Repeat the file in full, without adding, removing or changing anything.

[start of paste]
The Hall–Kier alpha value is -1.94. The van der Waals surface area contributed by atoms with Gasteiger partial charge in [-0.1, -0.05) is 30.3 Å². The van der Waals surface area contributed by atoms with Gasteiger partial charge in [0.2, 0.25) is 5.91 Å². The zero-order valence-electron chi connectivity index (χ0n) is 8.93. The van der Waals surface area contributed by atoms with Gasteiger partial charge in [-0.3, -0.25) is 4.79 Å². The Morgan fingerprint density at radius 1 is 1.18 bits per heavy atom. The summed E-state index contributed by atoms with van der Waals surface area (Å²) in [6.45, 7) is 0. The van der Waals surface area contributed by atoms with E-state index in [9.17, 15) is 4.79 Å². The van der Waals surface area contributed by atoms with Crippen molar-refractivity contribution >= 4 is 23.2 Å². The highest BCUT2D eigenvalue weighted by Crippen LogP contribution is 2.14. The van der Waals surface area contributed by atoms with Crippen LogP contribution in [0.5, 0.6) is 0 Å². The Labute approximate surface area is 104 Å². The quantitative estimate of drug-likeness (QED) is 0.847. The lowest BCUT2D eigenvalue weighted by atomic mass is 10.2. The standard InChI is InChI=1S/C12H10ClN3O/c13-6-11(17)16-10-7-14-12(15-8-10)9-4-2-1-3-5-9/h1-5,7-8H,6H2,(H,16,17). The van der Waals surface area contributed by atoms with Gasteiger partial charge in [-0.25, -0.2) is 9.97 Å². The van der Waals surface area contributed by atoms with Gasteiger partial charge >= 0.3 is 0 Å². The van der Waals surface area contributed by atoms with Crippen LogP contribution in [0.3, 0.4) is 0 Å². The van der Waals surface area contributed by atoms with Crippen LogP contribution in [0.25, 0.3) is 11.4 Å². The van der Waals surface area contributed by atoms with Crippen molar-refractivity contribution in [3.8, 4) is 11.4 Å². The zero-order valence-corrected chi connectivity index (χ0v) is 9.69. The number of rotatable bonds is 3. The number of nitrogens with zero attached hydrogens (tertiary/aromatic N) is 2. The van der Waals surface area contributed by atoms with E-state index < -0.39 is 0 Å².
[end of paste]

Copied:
The Hall–Kier alpha value is -1.94. The van der Waals surface area contributed by atoms with Gasteiger partial charge in [-0.1, -0.05) is 30.3 Å². The van der Waals surface area contributed by atoms with Gasteiger partial charge in [0.2, 0.25) is 5.91 Å². The zero-order valence-electron chi connectivity index (χ0n) is 8.93. The van der Waals surface area contributed by atoms with Gasteiger partial charge in [-0.3, -0.25) is 4.79 Å². The Morgan fingerprint density at radius 1 is 1.18 bits per heavy atom. The summed E-state index contributed by atoms with van der Waals surface area (Å²) in [6.45, 7) is 0. The van der Waals surface area contributed by atoms with E-state index in [9.17, 15) is 4.79 Å². The van der Waals surface area contributed by atoms with Crippen molar-refractivity contribution >= 4 is 23.2 Å². The highest BCUT2D eigenvalue weighted by Crippen LogP contribution is 2.14. The van der Waals surface area contributed by atoms with Crippen LogP contribution in [0.5, 0.6) is 0 Å². The Labute approximate surface area is 104 Å². The quantitative estimate of drug-likeness (QED) is 0.847. The lowest BCUT2D eigenvalue weighted by atomic mass is 10.2. The standard InChI is InChI=1S/C12H10ClN3O/c13-6-11(17)16-10-7-14-12(15-8-10)9-4-2-1-3-5-9/h1-5,7-8H,6H2,(H,16,17). The van der Waals surface area contributed by atoms with Gasteiger partial charge in [-0.25, -0.2) is 9.97 Å². The van der Waals surface area contributed by atoms with Gasteiger partial charge >= 0.3 is 0 Å². The van der Waals surface area contributed by atoms with Crippen LogP contribution in [0.3, 0.4) is 0 Å². The van der Waals surface area contributed by atoms with Crippen LogP contribution in [0.25, 0.3) is 11.4 Å². The van der Waals surface area contributed by atoms with Crippen molar-refractivity contribution in [3.8, 4) is 11.4 Å². The zero-order valence-corrected chi connectivity index (χ0v) is 9.69. The number of rotatable bonds is 3. The number of nitrogens with zero attached hydrogens (tertiary/aromatic N) is 2. The van der Waals surface area contributed by atoms with E-state index < -0.39 is 0 Å².